The United States, Great Britain and some other countries helped Pakistan fight drug production without much success. First, poppy brings too much money that cannot be abandoned in haste—many poppy growers depended on what they are doing for survival. Second, drug dealers had penetrated state structures at a local and international level, which makes anti-drug efforts less efficient or even absolutely useless.
Representatives of Gen. Pervez Musharraf, now at the helm in Pakistan, announced that while ten years ago Pakistan had produced up to 800 tons of opium in bump years, it stopped producing it altogether and all 100 laboratories had been destroyed.1 Even if this is true one doubts that Pakistan stays away from drugs: back in the 1990s up to 75 percent of drugs produced in Afghanistan were moved across Pakistan.2 Today, the country remains a major drug corridor: drugs go to the Balkans and further on to the West, and across Central Asia to Russia.
By the early 1990s the drug flows along the traditional (southern and western) routes had grown shallow because of the U.N. and U.S. pressure on Pakistan and a firm stand of the Iranian leaders. In 1989 the Iranian parliament had passed a law on death penalty for anyone on whom more than 30 grams of heroin or 5 kg of opium were found. In 1982-1992 over 2,000 were executed. Starting with 1993 under a barrage of criticism of international organizations that accused Iran of “reprisals against political opponents” the Iranian authorities have become reluctant to frequently use the law, yet the number of drug-related criminal cases is still high: today, over half of the prisoners in Iran were sentenced for dealing with drugs.
Since three neighbors of Afghanistan (Turkey, Iran, and Pakistan) tightened their drug-related legislation and resorted to harsher measures Afghanistan acquired an even greater role in the worldwide production of drugs. Smugglers from Baluchistan who regularly move heroin, opium and hashish from Iran to Europe frequently initiate fire exchange at the deserted borders with Iran close to Zahedan. According to Iranian sources not less than 2,700 military and policemen were killed in such skirmishes in the last 20 years.3 On the whole consistent efforts of the Iranian authorities are gradually reducing drug production: in 2000 production of drugs (mainly opium) was estimated at 35 tons a year, that is nearly 40 times less than in Afghanistan.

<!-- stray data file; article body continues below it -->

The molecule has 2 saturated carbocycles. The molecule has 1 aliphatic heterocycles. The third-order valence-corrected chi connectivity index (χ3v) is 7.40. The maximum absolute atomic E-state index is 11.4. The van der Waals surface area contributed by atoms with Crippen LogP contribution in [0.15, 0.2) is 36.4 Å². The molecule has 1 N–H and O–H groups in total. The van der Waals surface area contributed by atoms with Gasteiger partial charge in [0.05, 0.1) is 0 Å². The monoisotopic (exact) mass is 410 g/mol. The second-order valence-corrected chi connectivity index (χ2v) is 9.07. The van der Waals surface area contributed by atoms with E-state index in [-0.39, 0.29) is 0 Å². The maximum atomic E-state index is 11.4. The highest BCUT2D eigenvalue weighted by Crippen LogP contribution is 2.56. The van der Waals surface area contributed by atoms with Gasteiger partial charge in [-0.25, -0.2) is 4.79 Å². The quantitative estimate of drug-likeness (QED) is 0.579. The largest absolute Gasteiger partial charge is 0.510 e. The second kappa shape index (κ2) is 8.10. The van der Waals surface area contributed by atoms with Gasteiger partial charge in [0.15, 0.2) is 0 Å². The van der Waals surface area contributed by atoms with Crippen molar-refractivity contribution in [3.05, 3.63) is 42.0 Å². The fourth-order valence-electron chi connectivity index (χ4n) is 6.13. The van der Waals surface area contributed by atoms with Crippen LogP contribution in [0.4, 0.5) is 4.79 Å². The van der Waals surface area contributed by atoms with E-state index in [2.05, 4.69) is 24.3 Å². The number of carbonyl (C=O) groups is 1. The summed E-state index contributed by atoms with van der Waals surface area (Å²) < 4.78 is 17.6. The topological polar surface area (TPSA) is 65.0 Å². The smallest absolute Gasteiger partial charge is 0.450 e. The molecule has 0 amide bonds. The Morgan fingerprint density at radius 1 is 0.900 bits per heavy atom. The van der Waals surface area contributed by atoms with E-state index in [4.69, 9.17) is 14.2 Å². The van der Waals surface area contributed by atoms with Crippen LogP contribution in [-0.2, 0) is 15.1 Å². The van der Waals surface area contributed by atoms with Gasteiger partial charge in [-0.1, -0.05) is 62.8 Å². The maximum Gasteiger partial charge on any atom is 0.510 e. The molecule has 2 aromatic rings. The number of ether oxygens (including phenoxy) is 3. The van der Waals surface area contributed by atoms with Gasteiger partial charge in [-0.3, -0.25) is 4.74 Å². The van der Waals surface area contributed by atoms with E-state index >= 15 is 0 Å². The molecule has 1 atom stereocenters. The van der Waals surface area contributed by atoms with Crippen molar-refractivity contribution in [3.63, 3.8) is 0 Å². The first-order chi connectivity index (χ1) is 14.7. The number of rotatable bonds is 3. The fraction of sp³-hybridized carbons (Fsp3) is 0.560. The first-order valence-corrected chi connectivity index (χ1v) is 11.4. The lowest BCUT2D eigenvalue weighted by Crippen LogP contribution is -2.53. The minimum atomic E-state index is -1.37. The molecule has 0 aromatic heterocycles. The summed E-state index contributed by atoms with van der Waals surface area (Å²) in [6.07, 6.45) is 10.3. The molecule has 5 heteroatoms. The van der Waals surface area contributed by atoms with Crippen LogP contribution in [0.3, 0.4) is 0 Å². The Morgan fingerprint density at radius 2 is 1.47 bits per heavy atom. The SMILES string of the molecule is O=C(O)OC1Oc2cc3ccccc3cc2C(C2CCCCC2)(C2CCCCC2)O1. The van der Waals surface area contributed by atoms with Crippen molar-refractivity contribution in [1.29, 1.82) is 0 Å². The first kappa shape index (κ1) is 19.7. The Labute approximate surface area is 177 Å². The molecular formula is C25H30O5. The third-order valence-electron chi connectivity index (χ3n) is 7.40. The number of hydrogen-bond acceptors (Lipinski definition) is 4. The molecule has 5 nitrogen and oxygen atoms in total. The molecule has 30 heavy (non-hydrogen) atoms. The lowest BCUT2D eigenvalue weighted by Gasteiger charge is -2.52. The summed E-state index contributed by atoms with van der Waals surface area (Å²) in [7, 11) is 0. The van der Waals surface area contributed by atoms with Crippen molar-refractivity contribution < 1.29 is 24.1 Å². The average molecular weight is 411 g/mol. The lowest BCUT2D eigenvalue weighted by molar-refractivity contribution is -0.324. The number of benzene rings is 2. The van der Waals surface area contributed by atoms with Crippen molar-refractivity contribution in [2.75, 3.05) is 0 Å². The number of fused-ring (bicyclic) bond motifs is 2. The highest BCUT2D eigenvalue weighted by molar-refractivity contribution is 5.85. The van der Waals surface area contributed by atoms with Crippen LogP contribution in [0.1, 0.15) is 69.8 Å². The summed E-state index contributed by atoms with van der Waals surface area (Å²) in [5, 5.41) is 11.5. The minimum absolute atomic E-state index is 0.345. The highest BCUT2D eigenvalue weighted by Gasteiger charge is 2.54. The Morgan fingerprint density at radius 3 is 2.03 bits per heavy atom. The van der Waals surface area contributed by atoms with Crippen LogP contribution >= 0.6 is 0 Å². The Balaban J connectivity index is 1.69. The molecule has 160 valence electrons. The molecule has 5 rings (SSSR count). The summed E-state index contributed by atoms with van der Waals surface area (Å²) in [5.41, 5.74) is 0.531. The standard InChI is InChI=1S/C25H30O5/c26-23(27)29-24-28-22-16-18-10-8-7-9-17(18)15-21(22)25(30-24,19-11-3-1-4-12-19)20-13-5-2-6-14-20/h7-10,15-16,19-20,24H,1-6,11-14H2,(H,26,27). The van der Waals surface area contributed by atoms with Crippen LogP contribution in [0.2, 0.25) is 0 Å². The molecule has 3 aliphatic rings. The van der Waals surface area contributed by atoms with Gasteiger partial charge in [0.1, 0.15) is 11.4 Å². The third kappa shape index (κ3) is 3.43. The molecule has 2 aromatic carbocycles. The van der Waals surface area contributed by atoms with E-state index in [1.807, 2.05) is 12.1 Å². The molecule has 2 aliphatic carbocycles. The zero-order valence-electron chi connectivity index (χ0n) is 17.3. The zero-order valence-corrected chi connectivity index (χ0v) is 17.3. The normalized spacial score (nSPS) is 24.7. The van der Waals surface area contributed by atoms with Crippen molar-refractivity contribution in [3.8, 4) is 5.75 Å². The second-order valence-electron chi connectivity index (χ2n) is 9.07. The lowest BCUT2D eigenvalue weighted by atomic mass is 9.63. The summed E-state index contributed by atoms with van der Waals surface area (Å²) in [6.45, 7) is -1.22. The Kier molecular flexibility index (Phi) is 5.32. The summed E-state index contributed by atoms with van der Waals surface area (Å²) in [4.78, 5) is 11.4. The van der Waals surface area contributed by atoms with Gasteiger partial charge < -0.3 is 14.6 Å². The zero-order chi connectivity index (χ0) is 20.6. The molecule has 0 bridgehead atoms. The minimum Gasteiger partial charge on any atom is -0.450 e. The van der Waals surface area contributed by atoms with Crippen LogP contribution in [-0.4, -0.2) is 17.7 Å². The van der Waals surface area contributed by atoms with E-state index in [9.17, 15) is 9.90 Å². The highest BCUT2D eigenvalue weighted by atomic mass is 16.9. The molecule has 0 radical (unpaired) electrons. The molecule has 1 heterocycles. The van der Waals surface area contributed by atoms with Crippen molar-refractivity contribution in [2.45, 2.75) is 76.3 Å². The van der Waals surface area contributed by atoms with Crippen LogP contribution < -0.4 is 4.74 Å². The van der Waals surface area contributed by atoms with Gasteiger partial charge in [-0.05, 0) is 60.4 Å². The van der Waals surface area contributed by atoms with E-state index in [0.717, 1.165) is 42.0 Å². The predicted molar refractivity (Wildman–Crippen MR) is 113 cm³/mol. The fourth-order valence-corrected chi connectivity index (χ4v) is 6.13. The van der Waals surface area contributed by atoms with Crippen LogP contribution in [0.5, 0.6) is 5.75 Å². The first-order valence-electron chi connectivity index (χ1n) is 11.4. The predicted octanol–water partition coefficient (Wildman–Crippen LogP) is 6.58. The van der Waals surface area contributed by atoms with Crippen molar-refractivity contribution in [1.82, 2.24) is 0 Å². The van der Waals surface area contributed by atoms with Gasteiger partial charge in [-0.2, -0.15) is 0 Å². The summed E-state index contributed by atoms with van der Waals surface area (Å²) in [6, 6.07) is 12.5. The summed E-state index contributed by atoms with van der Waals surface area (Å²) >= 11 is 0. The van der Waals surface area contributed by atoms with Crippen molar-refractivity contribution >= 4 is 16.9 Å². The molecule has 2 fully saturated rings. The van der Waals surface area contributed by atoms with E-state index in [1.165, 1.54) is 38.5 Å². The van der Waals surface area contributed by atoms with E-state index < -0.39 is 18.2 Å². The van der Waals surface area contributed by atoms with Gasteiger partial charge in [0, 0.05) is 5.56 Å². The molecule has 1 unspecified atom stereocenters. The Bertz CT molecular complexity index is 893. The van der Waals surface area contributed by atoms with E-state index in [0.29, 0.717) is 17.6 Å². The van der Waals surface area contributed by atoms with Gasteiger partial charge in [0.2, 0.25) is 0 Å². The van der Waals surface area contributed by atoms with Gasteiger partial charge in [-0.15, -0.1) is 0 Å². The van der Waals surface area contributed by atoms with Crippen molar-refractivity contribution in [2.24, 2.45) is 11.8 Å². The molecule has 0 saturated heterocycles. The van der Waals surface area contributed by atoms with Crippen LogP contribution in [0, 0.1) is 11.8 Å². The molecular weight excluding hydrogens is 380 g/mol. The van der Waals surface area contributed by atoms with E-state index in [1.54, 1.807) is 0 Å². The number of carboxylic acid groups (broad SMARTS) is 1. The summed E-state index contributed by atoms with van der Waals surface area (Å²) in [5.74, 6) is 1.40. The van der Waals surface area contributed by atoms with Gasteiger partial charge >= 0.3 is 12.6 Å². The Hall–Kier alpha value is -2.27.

The Soviet Union’s disintegration urged the international drug dealers to look for new, even more profitable markets and corridors for their drugs, heroin from Afghanistan in the first place: the CIS turned out to be a promising market and an easily accessible transit route. There were at least four reasons that pushed the Afghan drug dealers northward, to Central Asia, Russia, and Europe: economic advantages offered by a capacious and still vacant heroin market; political instability in Tajikistan, the border with which is virtually unprotected; continued fighting in Afghanistan especially when the Taliban took shape and the anti-Taliban coalition appeared (fighting demanded money that could be earned by extending the areas under drug plants, increasing drug production and conquering new markets); strategic aims of Islamic extremism that wants to disintegrate the CIS and undermine territorial integrity of its members, Russia in the first place.
It should be noted that despite the global political changes that presupposed a clash between the Christian Orthodox-Slavic and the Muslim civilization and that could not but affect the world drug market (the very fact of the Golden Crescent appearing in Islamic states is one of the graphic manifestations of this) the pressure to the north was caused not so much by political as by economic reasons. It seems that the Soviet, and Russian, habit to lay blame for the country’s misfortunes upon outside enemies has played its role in this case too. Indeed, back in 1991 the KGB of the U.S.S.R. warned that the country’s speedy integration into world economy would inevitably attract international crime and stimulate the use of drugs.